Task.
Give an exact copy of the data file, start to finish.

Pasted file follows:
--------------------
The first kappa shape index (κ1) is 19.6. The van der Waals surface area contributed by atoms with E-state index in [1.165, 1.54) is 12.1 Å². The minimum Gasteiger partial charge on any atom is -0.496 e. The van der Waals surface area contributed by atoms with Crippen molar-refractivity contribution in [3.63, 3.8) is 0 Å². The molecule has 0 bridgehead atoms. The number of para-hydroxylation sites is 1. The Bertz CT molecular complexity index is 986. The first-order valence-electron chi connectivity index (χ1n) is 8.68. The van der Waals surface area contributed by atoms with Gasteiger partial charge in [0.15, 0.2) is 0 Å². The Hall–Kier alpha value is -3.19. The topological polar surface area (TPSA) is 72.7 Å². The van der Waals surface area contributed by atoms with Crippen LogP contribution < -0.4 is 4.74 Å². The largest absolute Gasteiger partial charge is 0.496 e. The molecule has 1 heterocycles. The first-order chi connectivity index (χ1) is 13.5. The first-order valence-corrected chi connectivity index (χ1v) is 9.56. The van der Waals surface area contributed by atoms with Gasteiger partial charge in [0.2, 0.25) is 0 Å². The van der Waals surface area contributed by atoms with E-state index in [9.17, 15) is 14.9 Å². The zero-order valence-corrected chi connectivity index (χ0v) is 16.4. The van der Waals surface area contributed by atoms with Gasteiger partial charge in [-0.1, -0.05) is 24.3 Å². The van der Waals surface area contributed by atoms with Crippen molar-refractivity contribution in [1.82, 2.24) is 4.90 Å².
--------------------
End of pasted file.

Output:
The first kappa shape index (κ1) is 19.6. The van der Waals surface area contributed by atoms with E-state index in [1.165, 1.54) is 12.1 Å². The minimum Gasteiger partial charge on any atom is -0.496 e. The van der Waals surface area contributed by atoms with Crippen molar-refractivity contribution in [3.63, 3.8) is 0 Å². The molecule has 0 bridgehead atoms. The number of para-hydroxylation sites is 1. The Bertz CT molecular complexity index is 986. The first-order valence-electron chi connectivity index (χ1n) is 8.68. The van der Waals surface area contributed by atoms with Gasteiger partial charge in [0.15, 0.2) is 0 Å². The Hall–Kier alpha value is -3.19. The topological polar surface area (TPSA) is 72.7 Å². The van der Waals surface area contributed by atoms with Crippen LogP contribution < -0.4 is 4.74 Å². The largest absolute Gasteiger partial charge is 0.496 e. The molecule has 1 heterocycles. The first-order chi connectivity index (χ1) is 13.5. The first-order valence-corrected chi connectivity index (χ1v) is 9.56. The van der Waals surface area contributed by atoms with Gasteiger partial charge in [0.2, 0.25) is 0 Å². The van der Waals surface area contributed by atoms with E-state index in [9.17, 15) is 14.9 Å². The zero-order valence-corrected chi connectivity index (χ0v) is 16.4. The van der Waals surface area contributed by atoms with Gasteiger partial charge in [-0.1, -0.05) is 24.3 Å². The van der Waals surface area contributed by atoms with Crippen molar-refractivity contribution in [1.82, 2.24) is 4.90 Å².